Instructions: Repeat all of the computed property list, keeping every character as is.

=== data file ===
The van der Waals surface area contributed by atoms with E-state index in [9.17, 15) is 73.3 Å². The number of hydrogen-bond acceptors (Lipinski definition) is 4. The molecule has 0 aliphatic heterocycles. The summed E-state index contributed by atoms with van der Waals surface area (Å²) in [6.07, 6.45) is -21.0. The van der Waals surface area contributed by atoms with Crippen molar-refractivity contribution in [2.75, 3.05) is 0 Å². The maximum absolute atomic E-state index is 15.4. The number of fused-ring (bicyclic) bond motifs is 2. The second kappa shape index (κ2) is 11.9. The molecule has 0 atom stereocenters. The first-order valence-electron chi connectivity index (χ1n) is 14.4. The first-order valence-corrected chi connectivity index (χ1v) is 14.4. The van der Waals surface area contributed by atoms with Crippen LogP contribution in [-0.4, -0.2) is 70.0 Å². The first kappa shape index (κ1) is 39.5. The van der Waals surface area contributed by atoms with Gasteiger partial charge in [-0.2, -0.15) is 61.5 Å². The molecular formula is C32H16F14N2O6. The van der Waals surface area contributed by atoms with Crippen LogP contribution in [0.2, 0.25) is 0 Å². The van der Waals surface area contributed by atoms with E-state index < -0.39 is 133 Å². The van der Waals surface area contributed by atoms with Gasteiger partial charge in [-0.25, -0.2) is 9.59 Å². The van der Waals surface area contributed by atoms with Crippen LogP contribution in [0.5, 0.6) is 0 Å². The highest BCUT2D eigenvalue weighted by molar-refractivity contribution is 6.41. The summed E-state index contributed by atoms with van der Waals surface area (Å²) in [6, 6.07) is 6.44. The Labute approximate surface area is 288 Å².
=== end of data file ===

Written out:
The van der Waals surface area contributed by atoms with E-state index in [9.17, 15) is 73.3 Å². The number of hydrogen-bond acceptors (Lipinski definition) is 4. The molecule has 0 aliphatic heterocycles. The summed E-state index contributed by atoms with van der Waals surface area (Å²) in [6.07, 6.45) is -21.0. The van der Waals surface area contributed by atoms with Crippen molar-refractivity contribution in [2.75, 3.05) is 0 Å². The maximum absolute atomic E-state index is 15.4. The number of fused-ring (bicyclic) bond motifs is 2. The second kappa shape index (κ2) is 11.9. The molecule has 0 atom stereocenters. The first-order valence-electron chi connectivity index (χ1n) is 14.4. The first-order valence-corrected chi connectivity index (χ1v) is 14.4. The van der Waals surface area contributed by atoms with Crippen LogP contribution in [-0.4, -0.2) is 70.0 Å². The first kappa shape index (κ1) is 39.5. The van der Waals surface area contributed by atoms with Gasteiger partial charge in [-0.2, -0.15) is 61.5 Å². The molecular formula is C32H16F14N2O6. The van der Waals surface area contributed by atoms with Crippen LogP contribution in [0.2, 0.25) is 0 Å². The van der Waals surface area contributed by atoms with E-state index < -0.39 is 133 Å². The van der Waals surface area contributed by atoms with Gasteiger partial charge in [-0.25, -0.2) is 9.59 Å². The van der Waals surface area contributed by atoms with Crippen LogP contribution in [0.5, 0.6) is 0 Å². The highest BCUT2D eigenvalue weighted by molar-refractivity contribution is 6.41. The summed E-state index contributed by atoms with van der Waals surface area (Å²) in [6, 6.07) is 6.44. The Labute approximate surface area is 288 Å².